Through the years, I’ve received many emails and messages asking me to write about trauma bonding and how to release a trauma bond.
This is NOT a subject that can be explained in a paragraph or two. Irena has been working hard on this post for weeks (I am so thankful for her and Lorelle taking care of PMS in between my posts for a few weeks while I work on my book). There is a lot of information out there on trauma bonds but I wanted to provide a one-stop post for you that makes sense of and gets to the root of it all – especially how to break free. I lived in that prison for many years and this post is everything I wish I had when I was in the grip of it.
Irena, take it away my friend…
You may feel pretty crazy over there in your trauma bonded trance for someone who mistreated you, but know there are people actually eating dirt out there and making more sense than some of the well-meaning advice I heard while I was getting over various forms of heartbreak.
We are told to stop fixating, face the fear of moving on, focus on yourself, and that time heals all wounds. When in fact, the symptoms of a traumatic reaction to a trauma bond make these very things feel nearly impossible.
What’s more, when taken in the context of trauma bonding, prolonged grief over the loss of a relationship is far from irrational, even when that relationship was a toxic one. If you feel more stunned and immobilized as time wears on, this is the reaction of your organism actually working to protect you from a perceived, ongoing threat.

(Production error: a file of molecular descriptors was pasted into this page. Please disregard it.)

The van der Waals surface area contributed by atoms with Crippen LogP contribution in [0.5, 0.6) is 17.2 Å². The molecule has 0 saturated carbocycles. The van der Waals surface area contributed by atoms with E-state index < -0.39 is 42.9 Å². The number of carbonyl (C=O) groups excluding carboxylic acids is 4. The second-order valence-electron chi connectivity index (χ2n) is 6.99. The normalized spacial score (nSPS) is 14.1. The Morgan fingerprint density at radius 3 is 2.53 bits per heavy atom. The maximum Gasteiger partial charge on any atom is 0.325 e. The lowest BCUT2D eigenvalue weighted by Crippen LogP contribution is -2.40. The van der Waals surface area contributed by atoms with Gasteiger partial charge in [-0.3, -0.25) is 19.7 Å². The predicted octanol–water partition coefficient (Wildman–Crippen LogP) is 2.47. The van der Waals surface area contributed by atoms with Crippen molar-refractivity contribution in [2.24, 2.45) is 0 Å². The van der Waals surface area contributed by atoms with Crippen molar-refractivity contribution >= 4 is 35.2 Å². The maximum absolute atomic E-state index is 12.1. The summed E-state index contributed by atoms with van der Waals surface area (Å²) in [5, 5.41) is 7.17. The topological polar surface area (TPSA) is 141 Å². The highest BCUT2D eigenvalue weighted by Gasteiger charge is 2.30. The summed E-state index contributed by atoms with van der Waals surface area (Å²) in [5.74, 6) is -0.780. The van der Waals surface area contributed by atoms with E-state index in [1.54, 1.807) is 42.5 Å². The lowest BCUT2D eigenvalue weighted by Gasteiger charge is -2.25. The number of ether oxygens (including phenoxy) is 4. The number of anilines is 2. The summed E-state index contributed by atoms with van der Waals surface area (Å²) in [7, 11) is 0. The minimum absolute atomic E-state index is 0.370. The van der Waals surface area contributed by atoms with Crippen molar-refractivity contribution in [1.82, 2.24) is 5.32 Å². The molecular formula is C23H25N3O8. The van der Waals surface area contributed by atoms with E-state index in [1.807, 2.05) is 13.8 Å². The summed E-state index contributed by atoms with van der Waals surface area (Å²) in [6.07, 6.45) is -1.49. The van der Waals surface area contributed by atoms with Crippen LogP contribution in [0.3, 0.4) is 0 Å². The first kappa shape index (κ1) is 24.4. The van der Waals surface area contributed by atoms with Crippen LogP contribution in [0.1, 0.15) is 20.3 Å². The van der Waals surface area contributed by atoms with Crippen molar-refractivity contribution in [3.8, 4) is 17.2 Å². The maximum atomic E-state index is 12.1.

You are not crazy. Your body’s physiological state is just trying to communicate with you in a way that you may not quite understand yet.
There are people all over the world who experience cravings for dirt or clay. This is called geophagy and clearly sounds so insane that people feel ashamed to admit their cravings. Yet research has found that these cravings may indicate a lack in bodily mineral content or may function as the body’s protective response to pathogens in pregnant women or children. The content of dirt or clay may serve as a protective barrier in the stomach.
What may FEEL mentally and physiologically irrational, actually makes sense. This does not mean that anemic people should make themselves a nice dirt snack with their coffee this afternoon. It does mean that feeling estranged, ashamed, and ignoring the REALITY of the craving, without looking further into what it indicates, will never resolve their organism’s unmet need.
I only started to understand trauma bonding when I stopped feeling ashamed and started trusting my body’s own physiological messengers.
Breaking a trauma bond can feel agonizing. What’s the point of trying to accept the reality of a toxic relationship, go no contact, and try to move on with your life when you only feel worse as time wears on?